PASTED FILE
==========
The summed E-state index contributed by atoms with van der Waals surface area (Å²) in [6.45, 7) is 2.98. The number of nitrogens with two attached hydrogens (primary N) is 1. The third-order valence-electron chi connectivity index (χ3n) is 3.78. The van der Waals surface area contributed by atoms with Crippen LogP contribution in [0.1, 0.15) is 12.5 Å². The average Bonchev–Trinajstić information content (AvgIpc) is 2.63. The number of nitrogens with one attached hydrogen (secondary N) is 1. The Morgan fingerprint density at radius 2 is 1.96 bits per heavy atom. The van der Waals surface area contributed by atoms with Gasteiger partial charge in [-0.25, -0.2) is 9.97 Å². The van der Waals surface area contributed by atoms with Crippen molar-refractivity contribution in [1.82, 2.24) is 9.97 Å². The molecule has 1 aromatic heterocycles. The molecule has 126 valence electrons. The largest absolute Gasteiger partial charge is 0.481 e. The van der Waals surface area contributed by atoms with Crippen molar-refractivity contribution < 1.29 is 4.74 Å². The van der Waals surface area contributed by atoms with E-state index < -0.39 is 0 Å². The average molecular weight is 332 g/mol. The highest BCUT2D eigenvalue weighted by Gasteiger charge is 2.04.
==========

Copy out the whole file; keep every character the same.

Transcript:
The summed E-state index contributed by atoms with van der Waals surface area (Å²) in [6.45, 7) is 2.98. The number of nitrogens with two attached hydrogens (primary N) is 1. The third-order valence-electron chi connectivity index (χ3n) is 3.78. The van der Waals surface area contributed by atoms with Crippen LogP contribution in [0.1, 0.15) is 12.5 Å². The average Bonchev–Trinajstić information content (AvgIpc) is 2.63. The number of nitrogens with one attached hydrogen (secondary N) is 1. The Morgan fingerprint density at radius 2 is 1.96 bits per heavy atom. The van der Waals surface area contributed by atoms with Gasteiger partial charge in [-0.25, -0.2) is 9.97 Å². The van der Waals surface area contributed by atoms with Crippen molar-refractivity contribution in [1.82, 2.24) is 9.97 Å². The molecule has 1 aromatic heterocycles. The molecule has 126 valence electrons. The largest absolute Gasteiger partial charge is 0.481 e. The van der Waals surface area contributed by atoms with Crippen molar-refractivity contribution < 1.29 is 4.74 Å². The van der Waals surface area contributed by atoms with E-state index < -0.39 is 0 Å². The average molecular weight is 332 g/mol. The highest BCUT2D eigenvalue weighted by Gasteiger charge is 2.04.